Playoff Difference Makers: Rookie Pitchers
Fans who don’t follow the game of baseball frequently ask “Why are so many new players in the lineup at the end of the season?” That’s the beauty of roster expansion. Veterans who have endured the grueling schedule for so long can get days off and clubs get a chance to see what some of their youngsters can do on the big league stage. For losing teams, these young players are auditioning for jobs on the opening day roster for the succeeding season. Someone may perform well enough to compete for a starting spot at their position next spring training. Someone else may perform so badly, management decides that player is a weak link and is expandable, and just like that, he’s traded off for a different prospect. Now after learning this, that same curious fan might say “So how does roster expansion benefit teams that are actually winning?” Well, it can help them a lot more than you’d think, depending on what kind of pitching a team has in their farm system. To put it bluntly, rookie pitchers can kick major ass in the playoffs. We just saw Sonny Gray throw 8 dominating innings of shutout baseball, striking out 9 and giving up a mere 4 hits. Oh by the way, his start occurred during the divisional series and prevented the A’s from falling down 2-0 in a best of 5 series against the Tigers, with the next game being in Detroit.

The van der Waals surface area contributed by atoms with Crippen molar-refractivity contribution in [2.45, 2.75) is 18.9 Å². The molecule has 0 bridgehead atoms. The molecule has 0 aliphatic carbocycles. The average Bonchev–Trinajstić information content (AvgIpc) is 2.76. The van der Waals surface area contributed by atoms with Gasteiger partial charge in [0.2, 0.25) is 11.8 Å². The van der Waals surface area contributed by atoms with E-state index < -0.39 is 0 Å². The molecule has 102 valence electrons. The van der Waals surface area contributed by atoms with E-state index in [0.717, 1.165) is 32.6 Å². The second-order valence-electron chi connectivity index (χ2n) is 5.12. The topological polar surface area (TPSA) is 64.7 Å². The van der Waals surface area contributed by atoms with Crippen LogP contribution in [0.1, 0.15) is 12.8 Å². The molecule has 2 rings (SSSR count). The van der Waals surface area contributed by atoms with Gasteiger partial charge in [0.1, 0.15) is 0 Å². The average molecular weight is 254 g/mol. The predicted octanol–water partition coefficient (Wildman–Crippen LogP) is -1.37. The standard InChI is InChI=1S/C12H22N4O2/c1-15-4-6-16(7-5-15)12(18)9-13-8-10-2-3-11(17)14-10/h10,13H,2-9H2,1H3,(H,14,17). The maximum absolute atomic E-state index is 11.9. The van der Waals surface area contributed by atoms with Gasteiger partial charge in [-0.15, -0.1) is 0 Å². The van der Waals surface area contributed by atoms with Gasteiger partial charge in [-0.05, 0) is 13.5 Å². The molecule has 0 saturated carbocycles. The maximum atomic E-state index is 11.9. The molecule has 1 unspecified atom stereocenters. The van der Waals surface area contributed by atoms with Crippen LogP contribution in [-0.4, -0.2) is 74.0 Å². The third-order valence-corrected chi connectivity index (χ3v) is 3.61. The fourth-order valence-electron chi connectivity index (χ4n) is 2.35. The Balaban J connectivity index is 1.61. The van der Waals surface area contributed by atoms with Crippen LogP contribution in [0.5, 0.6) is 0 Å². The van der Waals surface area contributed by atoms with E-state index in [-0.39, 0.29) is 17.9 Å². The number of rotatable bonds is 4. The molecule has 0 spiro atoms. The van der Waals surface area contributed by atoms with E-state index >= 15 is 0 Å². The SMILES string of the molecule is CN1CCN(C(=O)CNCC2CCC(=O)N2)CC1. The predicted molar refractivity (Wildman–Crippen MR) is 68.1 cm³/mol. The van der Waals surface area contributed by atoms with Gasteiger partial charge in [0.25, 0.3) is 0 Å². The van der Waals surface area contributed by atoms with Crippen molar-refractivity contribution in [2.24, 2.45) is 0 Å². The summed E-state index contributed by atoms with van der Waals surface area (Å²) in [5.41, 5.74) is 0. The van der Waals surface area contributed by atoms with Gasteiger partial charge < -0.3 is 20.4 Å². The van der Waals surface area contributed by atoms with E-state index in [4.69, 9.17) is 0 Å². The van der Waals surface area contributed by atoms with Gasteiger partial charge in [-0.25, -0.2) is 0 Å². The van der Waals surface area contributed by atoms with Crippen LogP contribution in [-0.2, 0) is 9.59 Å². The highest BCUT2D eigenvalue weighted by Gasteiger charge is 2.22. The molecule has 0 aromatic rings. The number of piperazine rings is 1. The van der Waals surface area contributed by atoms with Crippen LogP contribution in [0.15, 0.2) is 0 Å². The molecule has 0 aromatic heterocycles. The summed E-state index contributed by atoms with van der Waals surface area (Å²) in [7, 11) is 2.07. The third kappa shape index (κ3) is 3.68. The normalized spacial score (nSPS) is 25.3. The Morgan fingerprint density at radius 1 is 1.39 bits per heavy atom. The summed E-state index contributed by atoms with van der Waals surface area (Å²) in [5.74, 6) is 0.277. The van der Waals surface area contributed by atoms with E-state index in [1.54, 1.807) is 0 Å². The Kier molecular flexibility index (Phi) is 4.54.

It’s becoming more and more common for rookies to have a huge impact in playoff games. In 2010, Madison Bumgarner, a late September call-up, pitched gem after gem throughout the postseason to help the Giants win their first World Series in more than half a decade. In 2008, future Cy Young award winner David Price (another player who came up during roster expansion) would pitch in the Rays’ bullpen throughout the postseason and his electric arm boosted Tampa in their own quest to win a World Series (they would reach the fall classic and eventually fall to the Phillies). And it’s not just the September call-ups who have been making their mark. Gerrit Cole was called up back in June and also had a tremendous postseason debut, limiting the powerful Cardinals offense to a single run over six innings and making sure the Pirates got the split on the road that they needed before the series headed to Pittsburgh. Professional hitters who read this blog might be wondering why I’m giving starting pitchers all the credit. Well first of all, no one reads this blog, so those hitters don’t exist. Second of all, impact rookie hitters in the postseason barely exist either. Pitchers have a distinct advantage when facing a team for the first time. They can get away with things because they have such good stuff and they usually have veteran signal callers who tell them where to locate their pitches and what to pitch to who in a given situation.
Hitters just have a harder time making adjustments in their first year, and once teams find their weakness, they’ll keep exploiting it until the player can fix the problem. Excellent players like Bryce Harper, Jason Heyward, and Troy Tulowitzki all struggled during their first taste of postseason play. So what should we expect as we continue forward in the 2013 playoffs? Expect the pitchers that make it to the next round to continue being weapons. Expect future stars like Yasiel Puig and Wil Myers to struggle, but don’t be shocked if they hit an absolute bomb in a key situation if they get the right pitch. Hopefully this prediction goes down better than my last prediction. One game playoffs are hard to anticipate! Until next time, I leave you with Justin Verlander being Justin Verlander: